aromatherapy soapmaking

by Elizabeth Wright

An excellent Australian book for beginning soapmakers.

Simple explanations are given for making vegetable based soaps.

Explanations of the soapmaking process are minimal, but all the information needed to turn out a decent batch of soap is contained in this little book.

Instructions are easy to follow and recipes are for small kitchen sized batches, using ingredients that can easily be found in Australian supermarkets.


  • Excellent book for beginners
  • Written and produced in Australia, so that means it's in metric
  • Simple explanations
  • Suggestions for using existing household equipment including moulds


  • Lack of soapmaking chemistry
  • Doesn't equip soapmakers with the necessary information to formulate recipes

the natural soap book

by Susan Miller Cavitch

As a stand alone book, it is superior to many other soapmaking books available, in terms of content and information.

Includes information such as comparisons between different types of soap, descriptions of different soapmaking oils and other additives, and a glossary of soapmaking terms.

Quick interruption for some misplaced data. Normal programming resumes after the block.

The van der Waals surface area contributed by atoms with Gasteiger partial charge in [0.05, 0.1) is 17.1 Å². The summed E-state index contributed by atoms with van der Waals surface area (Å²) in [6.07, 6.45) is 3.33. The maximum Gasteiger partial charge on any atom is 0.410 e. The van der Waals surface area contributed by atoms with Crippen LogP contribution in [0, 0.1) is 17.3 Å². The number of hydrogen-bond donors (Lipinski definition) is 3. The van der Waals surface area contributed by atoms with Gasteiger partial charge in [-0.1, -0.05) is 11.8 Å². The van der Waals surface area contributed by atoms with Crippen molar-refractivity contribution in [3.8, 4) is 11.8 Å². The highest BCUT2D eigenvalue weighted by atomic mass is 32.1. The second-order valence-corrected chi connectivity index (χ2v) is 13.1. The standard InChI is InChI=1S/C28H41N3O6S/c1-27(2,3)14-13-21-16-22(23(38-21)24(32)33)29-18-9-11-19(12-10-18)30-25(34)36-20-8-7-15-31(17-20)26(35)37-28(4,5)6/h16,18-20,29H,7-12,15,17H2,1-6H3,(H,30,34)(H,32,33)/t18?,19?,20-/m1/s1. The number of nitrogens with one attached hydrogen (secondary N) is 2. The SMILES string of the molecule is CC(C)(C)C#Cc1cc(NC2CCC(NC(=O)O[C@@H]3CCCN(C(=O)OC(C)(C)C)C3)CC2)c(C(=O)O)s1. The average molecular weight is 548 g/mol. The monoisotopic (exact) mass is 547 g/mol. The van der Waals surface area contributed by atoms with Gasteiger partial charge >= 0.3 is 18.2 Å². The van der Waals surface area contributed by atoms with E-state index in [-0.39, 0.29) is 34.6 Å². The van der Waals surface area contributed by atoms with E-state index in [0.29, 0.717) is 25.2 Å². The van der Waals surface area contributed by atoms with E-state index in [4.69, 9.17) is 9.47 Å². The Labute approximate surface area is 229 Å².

Snapshots of individual soapmakers with their own businesses is a nice addition.


  • Basic soapmaking chemistry explained
  • Equips soapmakers with information to formulate recipes


  • Recommended superfatting of 15% is too high

the soapmaker's companion

by Susan Miller Cavitch

This is my "desert island" soapmaking book. If I could choose just one soapmaking bood to take on a desert island, this is it.

Some soapmakers complain that the recipes contained in this book are expensive to make, but I don't hear the same complaint about gourmet cookbooks, when using fine ingredients will play a big part in the final result.

I have never made soaps from the recipes given in the Soapmaker's Companion, however, the information in this book provided me with all of the necessary tools for me to formulate all of my own recipes.

The information equipped me with the necessary information to formulate a recipe from scratch, and understand the reasons why it needs to be done this way.

The section on the chemistry of soapmaking is excellent, as is the section on commonly asked soapmakers questions.

Some critics have commented about the lack of photos, but I didn't find this detracted from the book at all.

I've read many other soapmaking books with plenty of beautiful photos but less real substance regarding information and content.


  • Detailed descriptions of soapmaking oils
  • Techniques such as marbling, layered soap, liquid soap and transparent soapmaking
  • Good all round book for beginners and experienced soapmakers
  • Excellent information on soapmaking chemistry
  • Equips soapmakers with the ability to formulate recipes


  • Most recipes call for too many different soapmaking oils
  • Superfatting of soap by 10% is too high for many soapmakers

the handmade soap book

by Melinda Coss

I haven't made any soaps from the recipes featured, but there is something for everyone, no matter what your preferences.